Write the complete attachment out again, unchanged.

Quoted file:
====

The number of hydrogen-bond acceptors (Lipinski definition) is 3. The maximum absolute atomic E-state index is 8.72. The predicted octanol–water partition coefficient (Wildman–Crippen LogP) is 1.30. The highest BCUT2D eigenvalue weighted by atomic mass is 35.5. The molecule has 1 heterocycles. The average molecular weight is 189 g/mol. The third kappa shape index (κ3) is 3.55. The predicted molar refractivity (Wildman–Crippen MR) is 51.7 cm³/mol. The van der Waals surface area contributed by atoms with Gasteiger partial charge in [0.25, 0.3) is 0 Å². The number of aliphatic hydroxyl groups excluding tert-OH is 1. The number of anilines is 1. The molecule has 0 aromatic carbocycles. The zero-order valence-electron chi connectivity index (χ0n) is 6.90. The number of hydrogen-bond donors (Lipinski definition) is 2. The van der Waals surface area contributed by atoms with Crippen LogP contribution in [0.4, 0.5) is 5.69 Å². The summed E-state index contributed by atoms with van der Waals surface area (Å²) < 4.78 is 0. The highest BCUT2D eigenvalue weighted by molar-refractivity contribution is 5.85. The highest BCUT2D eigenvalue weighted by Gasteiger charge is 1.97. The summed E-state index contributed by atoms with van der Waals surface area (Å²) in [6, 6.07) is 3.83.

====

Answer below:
The number of hydrogen-bond acceptors (Lipinski definition) is 3. The maximum absolute atomic E-state index is 8.72. The predicted octanol–water partition coefficient (Wildman–Crippen LogP) is 1.30. The highest BCUT2D eigenvalue weighted by atomic mass is 35.5. The molecule has 1 heterocycles. The average molecular weight is 189 g/mol. The third kappa shape index (κ3) is 3.55. The predicted molar refractivity (Wildman–Crippen MR) is 51.7 cm³/mol. The van der Waals surface area contributed by atoms with Gasteiger partial charge in [0.25, 0.3) is 0 Å². The number of aliphatic hydroxyl groups excluding tert-OH is 1. The number of anilines is 1. The molecule has 0 aromatic carbocycles. The zero-order valence-electron chi connectivity index (χ0n) is 6.90. The number of hydrogen-bond donors (Lipinski definition) is 2. The van der Waals surface area contributed by atoms with Crippen LogP contribution in [0.4, 0.5) is 5.69 Å². The summed E-state index contributed by atoms with van der Waals surface area (Å²) < 4.78 is 0. The highest BCUT2D eigenvalue weighted by molar-refractivity contribution is 5.85. The highest BCUT2D eigenvalue weighted by Gasteiger charge is 1.97. The summed E-state index contributed by atoms with van der Waals surface area (Å²) in [6, 6.07) is 3.83.